1 in 3 internet users fail to question misinformation - Ofcom
01 April 2022
More than a third of internet users are unaware that online content might be false or biased, according to new Ofcom research.
Ofcom says that every minute, 500 hours of content is uploaded to YouTube, 5,000 videos viewed on TikTok and 695,000 stories shared on Instagram. It is well understood this level of content means that misinformation can spread quickly on social media platforms (for example, about vaccines or the war in Ukraine) and Ofcom points out that having the right critical skills and understanding to decipher fact from fiction is crucial.
However, Ofcom says that 30% of UK adults who go online are unsure about, or don’t even consider, the truthfulness of online information. A further 6% believe everything they see online - a stat even Forrest Gump might be shocked to hear.
When Ofcom showed people social media posts and profiles to see if they could verify their authenticity, only 22% could.
Ofcom says that support for greater online protection is growing. According to its study, 81% of adult internet users want to see tech firms take responsibility for monitoring content on their sites and apps. 65% also want protection against inappropriate or offensive content.
Ofcom’s research also looked at how children use the internet and has raised several concerns. It found that despite being under the minimum age requirement (13 for most social media sites), 33% of parents of 5-7s and 60% of 8-11s said they have a social media profile. Ofcom also says that some children could be using second accounts to conceal aspects of their online lives from parents.
More than a third of children reported engaging in potentially risky behaviours, which could hinder a parent or guardian keeping proper checks on their online use. A fifth surfed in incognito mode or deleted their browsing history, and one in 20 circumvented parental controls put in place to stop them visiting certain apps and sites. Children are seeing less video content from friends online, and more from brands, celebrities and influencers.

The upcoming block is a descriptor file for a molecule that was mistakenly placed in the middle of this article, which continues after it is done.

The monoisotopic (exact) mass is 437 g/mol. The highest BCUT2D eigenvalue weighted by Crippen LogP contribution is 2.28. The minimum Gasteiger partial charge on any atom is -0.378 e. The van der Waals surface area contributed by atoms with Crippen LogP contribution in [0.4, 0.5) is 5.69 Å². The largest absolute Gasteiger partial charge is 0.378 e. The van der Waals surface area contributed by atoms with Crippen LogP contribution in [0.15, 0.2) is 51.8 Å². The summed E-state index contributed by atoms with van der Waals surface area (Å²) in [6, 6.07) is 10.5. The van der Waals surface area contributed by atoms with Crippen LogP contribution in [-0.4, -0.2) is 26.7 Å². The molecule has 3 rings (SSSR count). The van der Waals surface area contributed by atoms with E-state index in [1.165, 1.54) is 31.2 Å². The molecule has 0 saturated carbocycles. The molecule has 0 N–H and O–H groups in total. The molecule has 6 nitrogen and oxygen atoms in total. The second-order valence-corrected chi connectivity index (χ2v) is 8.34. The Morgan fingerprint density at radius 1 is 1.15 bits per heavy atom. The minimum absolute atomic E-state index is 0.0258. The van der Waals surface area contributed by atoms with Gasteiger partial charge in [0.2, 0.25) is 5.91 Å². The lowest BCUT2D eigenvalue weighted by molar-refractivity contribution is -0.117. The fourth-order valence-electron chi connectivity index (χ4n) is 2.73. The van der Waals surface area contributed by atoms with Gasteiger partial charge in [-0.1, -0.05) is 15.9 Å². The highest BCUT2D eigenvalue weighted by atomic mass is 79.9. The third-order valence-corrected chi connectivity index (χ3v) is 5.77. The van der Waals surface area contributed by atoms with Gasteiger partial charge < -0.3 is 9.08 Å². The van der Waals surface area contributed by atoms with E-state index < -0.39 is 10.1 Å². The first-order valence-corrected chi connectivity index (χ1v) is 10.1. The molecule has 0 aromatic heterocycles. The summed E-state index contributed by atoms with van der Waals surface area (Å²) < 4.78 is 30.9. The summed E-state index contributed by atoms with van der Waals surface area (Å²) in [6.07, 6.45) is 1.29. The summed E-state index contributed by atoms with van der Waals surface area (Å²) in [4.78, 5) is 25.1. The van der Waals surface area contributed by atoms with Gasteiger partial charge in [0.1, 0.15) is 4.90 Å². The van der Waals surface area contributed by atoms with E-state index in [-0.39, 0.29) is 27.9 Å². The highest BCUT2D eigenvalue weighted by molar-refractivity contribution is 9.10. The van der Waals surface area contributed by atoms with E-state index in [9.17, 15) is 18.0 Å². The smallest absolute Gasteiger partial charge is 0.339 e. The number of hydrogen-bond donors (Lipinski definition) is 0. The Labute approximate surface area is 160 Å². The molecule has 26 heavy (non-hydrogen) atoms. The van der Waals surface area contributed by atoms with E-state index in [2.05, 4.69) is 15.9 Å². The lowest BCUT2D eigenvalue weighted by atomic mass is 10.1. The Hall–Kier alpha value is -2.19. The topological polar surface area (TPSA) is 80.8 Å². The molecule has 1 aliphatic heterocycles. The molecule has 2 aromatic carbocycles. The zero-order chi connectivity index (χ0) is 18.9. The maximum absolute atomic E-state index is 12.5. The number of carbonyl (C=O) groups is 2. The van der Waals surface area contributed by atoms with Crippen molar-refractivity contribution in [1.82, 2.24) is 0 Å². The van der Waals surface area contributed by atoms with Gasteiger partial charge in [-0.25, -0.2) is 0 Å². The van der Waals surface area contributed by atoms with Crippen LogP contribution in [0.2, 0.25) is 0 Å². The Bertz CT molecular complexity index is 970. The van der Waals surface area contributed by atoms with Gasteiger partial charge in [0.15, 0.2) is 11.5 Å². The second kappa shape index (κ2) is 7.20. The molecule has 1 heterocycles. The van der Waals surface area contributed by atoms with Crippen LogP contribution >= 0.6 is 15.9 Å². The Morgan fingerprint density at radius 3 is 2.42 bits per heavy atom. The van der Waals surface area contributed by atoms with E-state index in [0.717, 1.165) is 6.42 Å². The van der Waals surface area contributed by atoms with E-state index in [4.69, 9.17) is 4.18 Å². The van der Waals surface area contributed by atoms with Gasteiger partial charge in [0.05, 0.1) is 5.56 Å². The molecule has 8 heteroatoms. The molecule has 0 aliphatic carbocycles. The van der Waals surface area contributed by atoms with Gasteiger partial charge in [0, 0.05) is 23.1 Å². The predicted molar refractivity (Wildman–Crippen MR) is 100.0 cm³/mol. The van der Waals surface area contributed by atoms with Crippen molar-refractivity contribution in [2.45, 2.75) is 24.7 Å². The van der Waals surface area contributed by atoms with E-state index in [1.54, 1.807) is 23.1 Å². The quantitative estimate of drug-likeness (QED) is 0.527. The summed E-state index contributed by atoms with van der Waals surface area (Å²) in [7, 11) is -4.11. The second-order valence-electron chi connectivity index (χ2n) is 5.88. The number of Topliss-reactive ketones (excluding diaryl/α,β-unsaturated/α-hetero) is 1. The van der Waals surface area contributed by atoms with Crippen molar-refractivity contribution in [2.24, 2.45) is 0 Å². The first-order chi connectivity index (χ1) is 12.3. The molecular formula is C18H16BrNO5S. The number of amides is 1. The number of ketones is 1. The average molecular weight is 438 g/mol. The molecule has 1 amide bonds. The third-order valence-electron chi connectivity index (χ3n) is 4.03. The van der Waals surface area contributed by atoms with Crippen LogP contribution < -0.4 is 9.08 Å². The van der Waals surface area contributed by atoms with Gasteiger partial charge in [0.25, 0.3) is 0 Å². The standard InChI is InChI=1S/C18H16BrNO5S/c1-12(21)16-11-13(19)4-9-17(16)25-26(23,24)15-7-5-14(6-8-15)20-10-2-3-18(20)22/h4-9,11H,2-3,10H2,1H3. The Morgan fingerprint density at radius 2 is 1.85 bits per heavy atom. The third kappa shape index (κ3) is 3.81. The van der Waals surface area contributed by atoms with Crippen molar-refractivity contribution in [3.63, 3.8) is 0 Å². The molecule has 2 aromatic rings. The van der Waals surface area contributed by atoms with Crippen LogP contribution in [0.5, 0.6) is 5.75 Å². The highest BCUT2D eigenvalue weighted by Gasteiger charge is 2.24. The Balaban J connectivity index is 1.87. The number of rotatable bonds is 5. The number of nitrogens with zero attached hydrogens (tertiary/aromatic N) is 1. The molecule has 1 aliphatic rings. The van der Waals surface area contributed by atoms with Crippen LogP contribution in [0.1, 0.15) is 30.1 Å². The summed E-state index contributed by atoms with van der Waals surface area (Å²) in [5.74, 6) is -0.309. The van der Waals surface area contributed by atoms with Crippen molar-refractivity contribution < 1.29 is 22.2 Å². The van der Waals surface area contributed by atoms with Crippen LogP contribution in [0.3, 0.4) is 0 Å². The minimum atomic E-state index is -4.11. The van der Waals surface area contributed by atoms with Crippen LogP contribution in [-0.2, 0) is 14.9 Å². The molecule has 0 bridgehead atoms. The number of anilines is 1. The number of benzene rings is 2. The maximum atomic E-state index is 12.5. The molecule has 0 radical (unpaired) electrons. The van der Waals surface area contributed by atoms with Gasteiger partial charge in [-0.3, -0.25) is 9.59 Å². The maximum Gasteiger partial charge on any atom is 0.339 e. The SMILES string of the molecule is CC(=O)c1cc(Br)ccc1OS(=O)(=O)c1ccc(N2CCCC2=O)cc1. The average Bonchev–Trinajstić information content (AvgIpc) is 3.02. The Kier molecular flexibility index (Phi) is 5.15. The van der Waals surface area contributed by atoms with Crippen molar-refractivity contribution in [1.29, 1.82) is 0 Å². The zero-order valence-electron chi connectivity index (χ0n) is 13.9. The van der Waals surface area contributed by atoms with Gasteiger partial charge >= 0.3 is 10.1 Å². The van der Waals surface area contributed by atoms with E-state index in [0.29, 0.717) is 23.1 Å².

However, children feel positive about the benefits of being online, and many use social media as a force for good. Many follow activists and campaigners and post in support of causes. They also use online services to support their personal wellbeing and many help others to do things online.
The Online Safety Bill was introduced to Parliament on 17 March and has combating disinformation as one of its key aims. The Bill introduces a new regime to be regulated by Ofcom and requires platforms to exercise a duty of care, which will require them to have robust and proportionate measures to deal with harms that could cause significant physical or psychological harm to children, such as misinformation and disinformation about vaccines. Platforms will also need to address in their terms of service how they will treat named categories of content which are harmful to adults, including disinformation.
But perhaps we should treat this information from Ofcom with a healthy dose of scepticism - it reminds me of a famous quote by the brilliant Vic Reeves: 88.2% of statistics are made up on the spot.